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Honors College begins to see change in student application pool

Milton Daniel Hall, the residence hall for honors students. (Heesoo Yang/Staff Photographer)

Since the John V. Roach Honors College changed its application process, the students enrolled in the program have become more creative and motivated both inside and outside the classroom.

The trend started during the 2018-2019 academic year, when the Honors College shifted its focus in admission decisions to the students’ supplemental essays, rather than their academic success.

“Student essays provide a better context for understanding a student and the challenges they have faced and/or overcome,” said Dr. Ron Pitcock, the interim dean of the Honors College. “The process is now more holistic and fairer to all applicants.” 

Since the new process has been in effect, the Honors College has seen a change in the applicant pool because students can actively show their interest in joining. Prior to the change, first-year students had received invitations into the Honors College at TCU and bypassed any additional steps to apply. 

“A key trend is that there are more students applying who have qualities more interesting than a high test score or top class rank,” said Pitcock. “More of these students have grit and have had to be creative in discovering ways to address their motivation to learn.”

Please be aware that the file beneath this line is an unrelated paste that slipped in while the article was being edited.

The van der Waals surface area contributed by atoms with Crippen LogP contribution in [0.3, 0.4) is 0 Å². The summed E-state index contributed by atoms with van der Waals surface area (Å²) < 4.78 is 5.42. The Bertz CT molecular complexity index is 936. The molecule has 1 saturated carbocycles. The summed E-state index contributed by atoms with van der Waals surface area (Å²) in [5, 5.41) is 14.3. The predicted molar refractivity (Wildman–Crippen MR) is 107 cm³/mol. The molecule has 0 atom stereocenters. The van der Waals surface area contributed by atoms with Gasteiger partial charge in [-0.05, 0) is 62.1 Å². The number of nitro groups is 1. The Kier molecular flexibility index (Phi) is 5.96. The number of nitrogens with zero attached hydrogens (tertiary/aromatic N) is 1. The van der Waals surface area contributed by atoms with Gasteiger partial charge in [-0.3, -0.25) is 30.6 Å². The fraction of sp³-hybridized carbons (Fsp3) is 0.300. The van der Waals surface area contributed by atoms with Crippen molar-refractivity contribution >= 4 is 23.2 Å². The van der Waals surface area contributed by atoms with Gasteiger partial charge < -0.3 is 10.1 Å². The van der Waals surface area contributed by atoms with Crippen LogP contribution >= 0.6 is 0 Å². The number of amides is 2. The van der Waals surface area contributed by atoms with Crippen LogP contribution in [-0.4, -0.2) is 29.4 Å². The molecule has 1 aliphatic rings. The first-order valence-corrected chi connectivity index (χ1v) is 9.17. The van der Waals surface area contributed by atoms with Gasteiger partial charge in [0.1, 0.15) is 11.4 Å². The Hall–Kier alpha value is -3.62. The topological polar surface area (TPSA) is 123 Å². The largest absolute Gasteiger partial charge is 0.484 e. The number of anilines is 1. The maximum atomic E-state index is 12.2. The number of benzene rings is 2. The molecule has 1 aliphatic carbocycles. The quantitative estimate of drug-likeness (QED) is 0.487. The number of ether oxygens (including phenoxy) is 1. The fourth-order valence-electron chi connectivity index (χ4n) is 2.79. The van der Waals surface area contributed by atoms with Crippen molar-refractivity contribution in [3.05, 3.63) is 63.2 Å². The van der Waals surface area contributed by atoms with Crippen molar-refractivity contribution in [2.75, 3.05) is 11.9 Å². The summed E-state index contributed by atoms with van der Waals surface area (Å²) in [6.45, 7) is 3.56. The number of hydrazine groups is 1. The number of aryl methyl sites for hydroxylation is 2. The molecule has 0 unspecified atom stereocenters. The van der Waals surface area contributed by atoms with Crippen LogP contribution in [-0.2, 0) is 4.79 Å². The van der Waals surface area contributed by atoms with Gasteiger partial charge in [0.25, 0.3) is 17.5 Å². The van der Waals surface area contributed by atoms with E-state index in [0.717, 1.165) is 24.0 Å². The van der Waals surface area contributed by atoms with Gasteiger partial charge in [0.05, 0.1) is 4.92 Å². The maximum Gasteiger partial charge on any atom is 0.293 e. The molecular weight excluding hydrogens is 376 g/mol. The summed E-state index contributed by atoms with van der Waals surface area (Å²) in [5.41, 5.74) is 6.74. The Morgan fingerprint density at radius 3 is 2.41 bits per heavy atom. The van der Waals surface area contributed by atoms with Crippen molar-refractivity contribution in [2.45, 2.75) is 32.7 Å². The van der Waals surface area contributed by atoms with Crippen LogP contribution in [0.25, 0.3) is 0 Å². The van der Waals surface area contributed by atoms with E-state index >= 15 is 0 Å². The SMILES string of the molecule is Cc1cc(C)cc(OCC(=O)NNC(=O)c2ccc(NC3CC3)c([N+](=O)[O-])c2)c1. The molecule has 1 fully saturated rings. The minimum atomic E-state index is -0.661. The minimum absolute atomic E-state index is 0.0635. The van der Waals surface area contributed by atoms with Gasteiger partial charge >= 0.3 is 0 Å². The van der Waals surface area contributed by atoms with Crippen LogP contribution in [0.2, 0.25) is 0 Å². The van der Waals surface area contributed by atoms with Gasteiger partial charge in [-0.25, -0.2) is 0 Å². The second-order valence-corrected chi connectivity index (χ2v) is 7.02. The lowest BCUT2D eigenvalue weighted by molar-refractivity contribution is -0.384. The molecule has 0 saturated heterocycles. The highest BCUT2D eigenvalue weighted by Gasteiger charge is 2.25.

This new “opt-in” process is attracting students, “especially those who — because of a test score or under-resourced school system — may not see themselves as honors students but clearly are in every ounce of their being” apply and now be accepted into the Honors College, said Pitcock. 

Jett Forest, a student in the Honors College who was in the first class to experience the new application process, said he reached out to the Honors College upon submitting his undergraduate application.

“I applied because I saw that [the Honors College] offered great opportunities like study abroad trips and undergraduate research,” said Forest. “The discussion-based and liberal arts classes are a nice break from my math and econ classes.”

Pitcock said the old “opt-out” process limited its application pool. High school students were invited into the program based on their academic success inside the classroom.

“In the past, quantitative measurements provided through the TCU application were the driving factor. Many excellent students were overlooked in that process.” 

Dr. Ron Pitcock, the interim dean of the Honors College

Last year, the Honors College received more than 1,600 applications. According to the Honors College website, there is no minimum high school GPA or standardized test score for its first-year applicants.

To apply, students have to write two essays. One is at least 500 words and asks the students to write about something meaningful they would dedicate their lives to that lies completely outside of their intended major.

The second essay can be no more than 500 words. It asks the students to pick one of three available questions, which allows students to be more creative and gives them the freedom to share a meaningful experience that has impacted them.

“My expectation is that this change in admissions will lead to even more engaged classrooms, experiences and communities dedicated to not only learning but also actively changing our world,” said Pitcock.

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